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News From the Other Side of the Pond

We have two more items on Israel coming up, one of them already written and the other partly so. However, we want to give ourselves time to get them as right as we possibly can, given the touchy nature of the subject. So, let's take a break, and examine a different foreign affairs subject.

We are always interested in goings-on in British politics, given the tendency for events in the Isles to parallel events in the United States. Because we've done so much on Israel, this had to sit on the back burner for a week or so, but we now present a report that our three regular British correspondents were kind enough to collaborate on:

G.S. in Basingstoke, England, UK: As a small distraction from the problems for leaders in the United States, let's talk about an electoral headache for conservative leaders from this side of the pond. Recently, two by-elections for seats in the House of Commons were held here in the United Kingdom. The first, in Tamworth, was caused by the resignation of the current MP following findings of sexual misconduct. Former MP Chris Pincher (no, really) had received a suspension from the House of Commons, was likely to be recalled, and so jumped before he was pushed. The second, in Mid Bedfordshire, was caused by the resignation of the MP Nadine Dorries after Boris Johnson's dethroning. Dorries covenanted to resign "with immediate effect" on June 9 but delayed this until August 29 to investigate the apparent blocking of her peerage by "sinister forces" in Rishi Sunak's government. For those potentially amused by what a truly British fit of pique looks like, Dorries' scathing resignation letter to the Prime Minister may be found here.

Tamworth, located in pretty much the middle of England, has historically been a bellwether constituency but trended heavily Conservative in recent elections. A moderately affluent, demographically white market town, Tamworth gave us Robert Peel, one of the more famous of the Conservative Victorian era Prime Ministers, and enjoys the ignominious distinction of being the most overweight town in England. At the last election in 2019, Pincher won with a vote share of 66% and a margin of 43%; this time the good people of Tamworth reversed their rightward trend and returned a new Labour MP, Sarah Edwards—a swing to Labour of 23.9%.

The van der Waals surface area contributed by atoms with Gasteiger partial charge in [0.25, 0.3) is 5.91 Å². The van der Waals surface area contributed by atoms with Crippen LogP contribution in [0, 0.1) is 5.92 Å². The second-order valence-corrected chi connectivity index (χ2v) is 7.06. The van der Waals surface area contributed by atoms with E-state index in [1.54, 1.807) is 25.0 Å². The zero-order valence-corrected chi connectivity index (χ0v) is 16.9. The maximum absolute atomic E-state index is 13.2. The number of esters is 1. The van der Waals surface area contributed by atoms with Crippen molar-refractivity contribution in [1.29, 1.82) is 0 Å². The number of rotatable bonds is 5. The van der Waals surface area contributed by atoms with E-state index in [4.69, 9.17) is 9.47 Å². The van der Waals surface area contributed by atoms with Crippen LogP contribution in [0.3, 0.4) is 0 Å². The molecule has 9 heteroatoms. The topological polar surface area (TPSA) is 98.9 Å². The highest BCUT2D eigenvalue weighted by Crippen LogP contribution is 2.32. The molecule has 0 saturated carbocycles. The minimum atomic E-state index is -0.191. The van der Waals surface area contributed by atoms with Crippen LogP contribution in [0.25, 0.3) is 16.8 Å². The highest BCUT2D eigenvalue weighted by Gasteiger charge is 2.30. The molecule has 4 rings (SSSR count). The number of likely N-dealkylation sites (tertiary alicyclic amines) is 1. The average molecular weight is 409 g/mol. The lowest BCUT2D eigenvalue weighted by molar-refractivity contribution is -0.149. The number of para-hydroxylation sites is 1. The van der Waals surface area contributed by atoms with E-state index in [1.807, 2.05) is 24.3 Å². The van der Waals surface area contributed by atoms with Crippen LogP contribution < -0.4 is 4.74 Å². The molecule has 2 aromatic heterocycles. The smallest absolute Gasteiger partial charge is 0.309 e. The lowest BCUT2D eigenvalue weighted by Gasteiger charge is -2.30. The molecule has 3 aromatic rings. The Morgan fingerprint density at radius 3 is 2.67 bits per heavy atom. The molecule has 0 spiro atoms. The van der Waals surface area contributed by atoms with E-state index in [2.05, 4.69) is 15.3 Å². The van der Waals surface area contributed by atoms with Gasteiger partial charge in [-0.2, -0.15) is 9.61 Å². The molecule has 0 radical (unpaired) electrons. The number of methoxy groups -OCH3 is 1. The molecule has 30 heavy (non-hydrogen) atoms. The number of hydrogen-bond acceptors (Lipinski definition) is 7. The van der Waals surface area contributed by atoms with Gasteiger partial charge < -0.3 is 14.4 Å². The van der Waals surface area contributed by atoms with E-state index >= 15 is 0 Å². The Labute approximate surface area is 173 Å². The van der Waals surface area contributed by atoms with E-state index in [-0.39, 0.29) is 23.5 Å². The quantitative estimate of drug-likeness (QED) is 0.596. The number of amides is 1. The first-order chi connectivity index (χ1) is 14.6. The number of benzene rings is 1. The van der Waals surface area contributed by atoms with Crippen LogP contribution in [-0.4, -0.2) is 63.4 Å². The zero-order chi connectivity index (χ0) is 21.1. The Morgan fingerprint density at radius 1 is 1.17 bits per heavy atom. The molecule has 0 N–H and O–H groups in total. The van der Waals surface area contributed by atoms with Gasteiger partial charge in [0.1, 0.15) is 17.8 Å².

Mid Bedfordshire, located in the London commuter belts, is pretty much your archetypal Conservative safe seat: rural, wealthy, with health and home ownership well above the national average, the Conservatives gained it from the Liberals in 1931 and have held it ever since, with voters electing Nadine Dorries three further times after a much criticized appearance on a survival reality TV show in 2012. At the last election Dorries won with a vote share of 60% and a majority of 38%; last week, the seat changed hands for the first time in the best part of a century, with a swing to Labour of 20.5%.

As a very coarse analogy with American states (and one which will doubtless prompt much justified criticism!): Tamworth was the Conservatives' 57th safest seat of their then-354 MPs. Working to the same centile, this result is roughly equivalent to the Democrats flipping the states of either Idaho or Arkansas. By vote share, the closest analogy is Tennessee or Louisiana. You may be unsurprised that the BBC's resident psephologist called this "one of the worst nights any government has endured." It is true to say, as Prime Minister Rishi Sunak immediately commented, that by-elections are often idiosyncratic and "local factors were at play." That said, the sheer size of the swing and the history of the seats is causing some to predict a repeat of 1997's general election when Tony Blair's government swept to power in a landslide. We shall find out within the next 15 months or so whether they are right.